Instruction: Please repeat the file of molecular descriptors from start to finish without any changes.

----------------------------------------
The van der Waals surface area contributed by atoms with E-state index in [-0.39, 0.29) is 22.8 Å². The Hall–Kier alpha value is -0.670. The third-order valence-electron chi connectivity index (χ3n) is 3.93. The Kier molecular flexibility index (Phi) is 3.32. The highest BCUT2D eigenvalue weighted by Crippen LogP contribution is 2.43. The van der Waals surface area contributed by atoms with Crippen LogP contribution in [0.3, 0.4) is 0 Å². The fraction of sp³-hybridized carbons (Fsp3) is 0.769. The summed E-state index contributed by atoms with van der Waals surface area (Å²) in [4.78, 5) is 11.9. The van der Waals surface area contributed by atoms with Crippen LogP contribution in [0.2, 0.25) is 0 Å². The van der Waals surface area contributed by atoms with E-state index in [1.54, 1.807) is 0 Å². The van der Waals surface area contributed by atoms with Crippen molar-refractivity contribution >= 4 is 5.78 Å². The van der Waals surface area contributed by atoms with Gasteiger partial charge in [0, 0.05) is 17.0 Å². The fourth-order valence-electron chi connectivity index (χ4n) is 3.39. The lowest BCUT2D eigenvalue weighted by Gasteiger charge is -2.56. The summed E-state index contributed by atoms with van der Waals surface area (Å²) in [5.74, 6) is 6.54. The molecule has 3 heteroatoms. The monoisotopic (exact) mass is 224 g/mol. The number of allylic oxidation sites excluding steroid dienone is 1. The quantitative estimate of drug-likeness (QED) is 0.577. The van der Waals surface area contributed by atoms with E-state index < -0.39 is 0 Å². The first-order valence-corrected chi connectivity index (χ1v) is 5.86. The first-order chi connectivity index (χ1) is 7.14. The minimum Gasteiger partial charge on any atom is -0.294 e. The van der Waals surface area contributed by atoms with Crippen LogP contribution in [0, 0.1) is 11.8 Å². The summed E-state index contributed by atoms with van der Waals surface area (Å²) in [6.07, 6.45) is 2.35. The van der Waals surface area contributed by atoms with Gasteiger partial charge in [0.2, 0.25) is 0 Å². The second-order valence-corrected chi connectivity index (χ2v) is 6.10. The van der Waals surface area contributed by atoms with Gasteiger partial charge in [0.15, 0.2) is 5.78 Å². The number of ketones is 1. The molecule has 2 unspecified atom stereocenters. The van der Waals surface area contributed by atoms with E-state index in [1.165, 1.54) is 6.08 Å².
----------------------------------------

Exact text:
The van der Waals surface area contributed by atoms with E-state index in [-0.39, 0.29) is 22.8 Å². The Hall–Kier alpha value is -0.670. The third-order valence-electron chi connectivity index (χ3n) is 3.93. The Kier molecular flexibility index (Phi) is 3.32. The highest BCUT2D eigenvalue weighted by Crippen LogP contribution is 2.43. The van der Waals surface area contributed by atoms with Crippen LogP contribution in [0.3, 0.4) is 0 Å². The fraction of sp³-hybridized carbons (Fsp3) is 0.769. The summed E-state index contributed by atoms with van der Waals surface area (Å²) in [4.78, 5) is 11.9. The van der Waals surface area contributed by atoms with Crippen LogP contribution in [0.2, 0.25) is 0 Å². The van der Waals surface area contributed by atoms with E-state index in [1.54, 1.807) is 0 Å². The van der Waals surface area contributed by atoms with Crippen molar-refractivity contribution >= 4 is 5.78 Å². The van der Waals surface area contributed by atoms with Gasteiger partial charge in [0, 0.05) is 17.0 Å². The fourth-order valence-electron chi connectivity index (χ4n) is 3.39. The lowest BCUT2D eigenvalue weighted by Gasteiger charge is -2.56. The summed E-state index contributed by atoms with van der Waals surface area (Å²) in [5.74, 6) is 6.54. The molecule has 3 heteroatoms. The monoisotopic (exact) mass is 224 g/mol. The number of allylic oxidation sites excluding steroid dienone is 1. The quantitative estimate of drug-likeness (QED) is 0.577. The van der Waals surface area contributed by atoms with E-state index < -0.39 is 0 Å². The first-order valence-corrected chi connectivity index (χ1v) is 5.86. The first-order chi connectivity index (χ1) is 7.14. The minimum Gasteiger partial charge on any atom is -0.294 e. The van der Waals surface area contributed by atoms with Crippen LogP contribution in [0, 0.1) is 11.8 Å². The summed E-state index contributed by atoms with van der Waals surface area (Å²) in [6.07, 6.45) is 2.35. The van der Waals surface area contributed by atoms with Gasteiger partial charge in [0.2, 0.25) is 0 Å². The second-order valence-corrected chi connectivity index (χ2v) is 6.10. The van der Waals surface area contributed by atoms with Gasteiger partial charge in [0.15, 0.2) is 5.78 Å². The number of ketones is 1. The molecule has 2 unspecified atom stereocenters. The van der Waals surface area contributed by atoms with E-state index in [1.165, 1.54) is 6.08 Å².